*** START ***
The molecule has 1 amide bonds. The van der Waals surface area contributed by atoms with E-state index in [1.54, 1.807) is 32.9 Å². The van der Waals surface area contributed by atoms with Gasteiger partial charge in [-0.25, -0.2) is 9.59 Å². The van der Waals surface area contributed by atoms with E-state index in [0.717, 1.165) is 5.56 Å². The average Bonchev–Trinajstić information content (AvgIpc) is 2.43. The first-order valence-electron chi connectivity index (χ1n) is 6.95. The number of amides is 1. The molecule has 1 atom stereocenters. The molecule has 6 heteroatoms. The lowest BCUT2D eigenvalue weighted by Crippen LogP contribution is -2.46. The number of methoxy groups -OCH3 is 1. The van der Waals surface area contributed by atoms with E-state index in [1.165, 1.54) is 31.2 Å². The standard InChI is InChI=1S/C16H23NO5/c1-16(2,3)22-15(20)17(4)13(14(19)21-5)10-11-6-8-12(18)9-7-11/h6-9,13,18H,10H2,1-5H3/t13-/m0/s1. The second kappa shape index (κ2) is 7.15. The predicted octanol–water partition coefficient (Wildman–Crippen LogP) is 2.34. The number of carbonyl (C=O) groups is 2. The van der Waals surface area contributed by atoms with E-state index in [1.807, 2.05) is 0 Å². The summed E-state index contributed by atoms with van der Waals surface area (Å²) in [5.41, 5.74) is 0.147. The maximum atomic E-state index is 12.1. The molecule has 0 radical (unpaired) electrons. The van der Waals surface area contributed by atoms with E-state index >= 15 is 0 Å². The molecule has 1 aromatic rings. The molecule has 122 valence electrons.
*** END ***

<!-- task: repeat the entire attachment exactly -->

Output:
The molecule has 1 amide bonds. The van der Waals surface area contributed by atoms with E-state index in [1.54, 1.807) is 32.9 Å². The van der Waals surface area contributed by atoms with Gasteiger partial charge in [-0.25, -0.2) is 9.59 Å². The van der Waals surface area contributed by atoms with E-state index in [0.717, 1.165) is 5.56 Å². The average Bonchev–Trinajstić information content (AvgIpc) is 2.43. The first-order valence-electron chi connectivity index (χ1n) is 6.95. The number of amides is 1. The molecule has 1 atom stereocenters. The molecule has 6 heteroatoms. The lowest BCUT2D eigenvalue weighted by Crippen LogP contribution is -2.46. The number of methoxy groups -OCH3 is 1. The van der Waals surface area contributed by atoms with E-state index in [1.165, 1.54) is 31.2 Å². The standard InChI is InChI=1S/C16H23NO5/c1-16(2,3)22-15(20)17(4)13(14(19)21-5)10-11-6-8-12(18)9-7-11/h6-9,13,18H,10H2,1-5H3/t13-/m0/s1. The second kappa shape index (κ2) is 7.15. The predicted octanol–water partition coefficient (Wildman–Crippen LogP) is 2.34. The number of carbonyl (C=O) groups is 2. The van der Waals surface area contributed by atoms with E-state index in [1.807, 2.05) is 0 Å². The summed E-state index contributed by atoms with van der Waals surface area (Å²) in [5.41, 5.74) is 0.147. The maximum atomic E-state index is 12.1. The molecule has 0 radical (unpaired) electrons. The van der Waals surface area contributed by atoms with E-state index >= 15 is 0 Å². The molecule has 1 aromatic rings. The molecule has 122 valence electrons.